CBSE Class 6 Social Science History Revision Notes Chapter 9

Class 6 History Chapter 9 Notes

CBSE Class 6 History Chapter 9 Notes – Traders, Kings and Pilgrims

Chapter 9 describes the southern part of India, which is famous for gold, spices, pepper and precious stones. In the Roman Empire, pepper was highly prized and was referred to as “black gold.” Gold, pepper, precious stones, and spices are well-known exports from South India. This indicates that there were transactions between the two countries for such goods.

Traders transported these goods from their source locations and sold them elsewhere. They studied various sea routes with sailors. While some of these routes followed the coastlines, there were other routes that sailors used to swiftly cross the Arabian Sea and the Bay of Bengal. This was done with the help of the monsoon winds and sturdy ships on their long voyages.

The important historical occurrences involving the traders, kings, and pilgrims of the Indian subcontinent are covered under Class 6 History Chapter 9 Notes. Students can refer to these notes provided by Extramarks to effectively grasp and learn the concepts involved in the chapter “Trade, Kings, and Pilgrims”.

Traders, Kings and Pilgrims Class 6 Notes History Chapter 9

Access Class 6 History Chapter 9 – Traders, Kings and Pilgrims

How to Find Out About Trade and Traders

Historians investigate trade and trade routes using the following evidence like literature, objects such as pottery, bowls, and plates discovered at various archaeological sites and from Roman gold coins discovered in southern India.

Students will discover more about trade and trader in Class 6 History Chapter 9 Notes as the chapter covers fine pottery, bowls, plates, and other items that have been discovered in several archaeological sites across the subcontinent. A variety of goods, including gold, gems, spices, and pepper, are transported by traders and sold in other regions of the subcontinent.

Caravans and ships were used to transport various goods over land and the sea. Discoveries show items from various parts of the world present in the Indian subcontinent.

The New Kingdom along the Coasts

The southern half of the subcontinent, with its hills, plateaus, and river valleys, is characterised by long coastlines. The most fertile areas are along the Kaveri River’s banks.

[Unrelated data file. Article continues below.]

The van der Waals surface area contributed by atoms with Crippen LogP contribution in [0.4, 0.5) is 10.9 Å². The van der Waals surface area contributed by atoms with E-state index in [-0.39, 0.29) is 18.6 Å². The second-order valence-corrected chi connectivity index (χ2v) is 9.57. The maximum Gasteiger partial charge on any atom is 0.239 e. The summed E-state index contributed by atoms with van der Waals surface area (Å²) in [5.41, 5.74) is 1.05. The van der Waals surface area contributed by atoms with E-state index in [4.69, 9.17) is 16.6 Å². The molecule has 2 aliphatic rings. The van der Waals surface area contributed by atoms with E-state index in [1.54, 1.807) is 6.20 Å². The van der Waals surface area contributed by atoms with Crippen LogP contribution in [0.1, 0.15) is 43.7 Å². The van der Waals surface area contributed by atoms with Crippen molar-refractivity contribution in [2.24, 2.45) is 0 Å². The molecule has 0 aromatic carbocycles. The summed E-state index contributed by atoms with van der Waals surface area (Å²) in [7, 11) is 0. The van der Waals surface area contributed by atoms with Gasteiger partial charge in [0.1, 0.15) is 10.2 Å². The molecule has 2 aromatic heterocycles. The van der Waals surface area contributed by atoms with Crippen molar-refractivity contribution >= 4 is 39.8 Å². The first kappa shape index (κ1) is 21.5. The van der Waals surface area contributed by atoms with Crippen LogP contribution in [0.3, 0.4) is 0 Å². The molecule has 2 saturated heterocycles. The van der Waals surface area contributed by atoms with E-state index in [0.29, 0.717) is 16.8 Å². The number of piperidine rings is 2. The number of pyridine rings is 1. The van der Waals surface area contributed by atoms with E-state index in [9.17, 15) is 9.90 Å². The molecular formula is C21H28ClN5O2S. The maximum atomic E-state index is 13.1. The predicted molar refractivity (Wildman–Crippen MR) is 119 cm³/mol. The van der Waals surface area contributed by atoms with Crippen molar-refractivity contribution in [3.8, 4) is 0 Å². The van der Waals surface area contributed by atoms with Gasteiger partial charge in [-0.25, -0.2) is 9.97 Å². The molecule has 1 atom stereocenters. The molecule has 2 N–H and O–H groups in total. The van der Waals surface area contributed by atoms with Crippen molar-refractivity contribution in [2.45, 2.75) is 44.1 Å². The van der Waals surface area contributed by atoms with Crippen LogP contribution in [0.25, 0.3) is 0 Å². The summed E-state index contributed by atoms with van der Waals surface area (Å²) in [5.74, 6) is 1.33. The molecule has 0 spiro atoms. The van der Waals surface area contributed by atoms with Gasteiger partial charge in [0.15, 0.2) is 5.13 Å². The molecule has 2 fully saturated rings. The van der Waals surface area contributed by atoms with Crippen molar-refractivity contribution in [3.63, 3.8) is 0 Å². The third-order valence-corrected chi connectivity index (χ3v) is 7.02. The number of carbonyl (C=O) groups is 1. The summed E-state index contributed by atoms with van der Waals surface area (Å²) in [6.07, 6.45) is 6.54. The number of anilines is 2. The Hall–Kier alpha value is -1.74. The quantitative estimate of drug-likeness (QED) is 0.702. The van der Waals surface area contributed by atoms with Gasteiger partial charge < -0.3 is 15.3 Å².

Mu Wenda was one of the three heads of the three ruling families in the poem “Shanggan.”

The Cholas, Cheras, and Pandyas, who came to power in South India around 2300 years ago, were the ruling clans.

Puhar, or Kaveripattinam, and Madurai, one on the mainland and one on the coast, were the two centres of power.

People gave the chiefs gifts in the form of taxes. In return, the chiefs went on military campaigns.

This wealth was distributed among the chief’s family, followers, poets, and soldiers.

The Satavahanas Dynasty took control of the western part of India 200 years later.

Gautamiputra Shri Satkarni was the most well-known, powerful, and significant ruler. He adopted this name in honour of his mother, Gautami Balashri. Her writings provide significant information about him.

The Satvahanas were referred to as the “Lords of this region” because they controlled the “Dakshinapatha,” which is the route or road leading to the vast southern part of India. However, the Satavahana army did reach the Western and Eastern coasts.

The main cause of this was the fact that India was successfully conducting business with other nations via its ports and waterways.  As a result, keeping control of the coasts meant keeping control of the trade, which meant becoming richer and more powerful than others.

The Story of the Silk Route